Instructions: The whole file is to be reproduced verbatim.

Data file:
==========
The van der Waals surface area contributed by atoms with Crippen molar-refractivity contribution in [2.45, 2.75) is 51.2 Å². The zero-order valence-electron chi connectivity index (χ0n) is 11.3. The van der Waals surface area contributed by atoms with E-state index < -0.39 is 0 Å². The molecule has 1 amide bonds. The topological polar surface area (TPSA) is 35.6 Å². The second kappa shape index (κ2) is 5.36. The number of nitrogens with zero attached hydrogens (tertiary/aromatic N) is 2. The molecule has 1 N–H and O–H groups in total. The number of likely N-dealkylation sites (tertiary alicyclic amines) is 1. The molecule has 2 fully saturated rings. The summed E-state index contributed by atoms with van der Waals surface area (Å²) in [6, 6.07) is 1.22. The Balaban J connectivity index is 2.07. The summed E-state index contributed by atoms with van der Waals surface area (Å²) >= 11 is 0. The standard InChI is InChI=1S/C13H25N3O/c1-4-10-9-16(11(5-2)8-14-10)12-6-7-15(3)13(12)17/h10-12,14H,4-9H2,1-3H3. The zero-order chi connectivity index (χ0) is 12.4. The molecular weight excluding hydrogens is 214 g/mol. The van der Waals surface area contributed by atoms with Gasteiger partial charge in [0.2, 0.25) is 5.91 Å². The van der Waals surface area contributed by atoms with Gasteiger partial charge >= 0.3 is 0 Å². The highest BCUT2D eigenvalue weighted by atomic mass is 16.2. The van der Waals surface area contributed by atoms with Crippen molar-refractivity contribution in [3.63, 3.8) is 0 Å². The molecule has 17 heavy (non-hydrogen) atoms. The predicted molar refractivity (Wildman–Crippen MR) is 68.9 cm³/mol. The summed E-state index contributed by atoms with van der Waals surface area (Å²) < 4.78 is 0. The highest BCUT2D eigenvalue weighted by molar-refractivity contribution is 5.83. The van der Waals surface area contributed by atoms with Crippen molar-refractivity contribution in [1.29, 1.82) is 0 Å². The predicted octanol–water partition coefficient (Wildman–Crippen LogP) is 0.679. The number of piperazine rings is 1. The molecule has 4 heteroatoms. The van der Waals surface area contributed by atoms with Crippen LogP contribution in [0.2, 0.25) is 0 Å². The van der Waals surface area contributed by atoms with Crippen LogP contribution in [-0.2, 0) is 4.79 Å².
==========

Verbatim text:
The van der Waals surface area contributed by atoms with Crippen molar-refractivity contribution in [2.45, 2.75) is 51.2 Å². The zero-order valence-electron chi connectivity index (χ0n) is 11.3. The van der Waals surface area contributed by atoms with E-state index < -0.39 is 0 Å². The molecule has 1 amide bonds. The topological polar surface area (TPSA) is 35.6 Å². The second kappa shape index (κ2) is 5.36. The number of nitrogens with zero attached hydrogens (tertiary/aromatic N) is 2. The molecule has 1 N–H and O–H groups in total. The number of likely N-dealkylation sites (tertiary alicyclic amines) is 1. The molecule has 2 fully saturated rings. The summed E-state index contributed by atoms with van der Waals surface area (Å²) in [6, 6.07) is 1.22. The Balaban J connectivity index is 2.07. The summed E-state index contributed by atoms with van der Waals surface area (Å²) >= 11 is 0. The standard InChI is InChI=1S/C13H25N3O/c1-4-10-9-16(11(5-2)8-14-10)12-6-7-15(3)13(12)17/h10-12,14H,4-9H2,1-3H3. The zero-order chi connectivity index (χ0) is 12.4. The molecular weight excluding hydrogens is 214 g/mol. The van der Waals surface area contributed by atoms with Gasteiger partial charge in [0.2, 0.25) is 5.91 Å². The van der Waals surface area contributed by atoms with Gasteiger partial charge >= 0.3 is 0 Å². The highest BCUT2D eigenvalue weighted by atomic mass is 16.2. The van der Waals surface area contributed by atoms with Crippen molar-refractivity contribution in [3.63, 3.8) is 0 Å². The molecule has 17 heavy (non-hydrogen) atoms. The predicted molar refractivity (Wildman–Crippen MR) is 68.9 cm³/mol. The summed E-state index contributed by atoms with van der Waals surface area (Å²) < 4.78 is 0. The highest BCUT2D eigenvalue weighted by molar-refractivity contribution is 5.83. The van der Waals surface area contributed by atoms with Crippen molar-refractivity contribution in [1.29, 1.82) is 0 Å². The predicted octanol–water partition coefficient (Wildman–Crippen LogP) is 0.679. The number of piperazine rings is 1. The molecule has 4 heteroatoms. The van der Waals surface area contributed by atoms with Crippen LogP contribution in [0.2, 0.25) is 0 Å². The van der Waals surface area contributed by atoms with Crippen LogP contribution in [-0.2, 0) is 4.79 Å².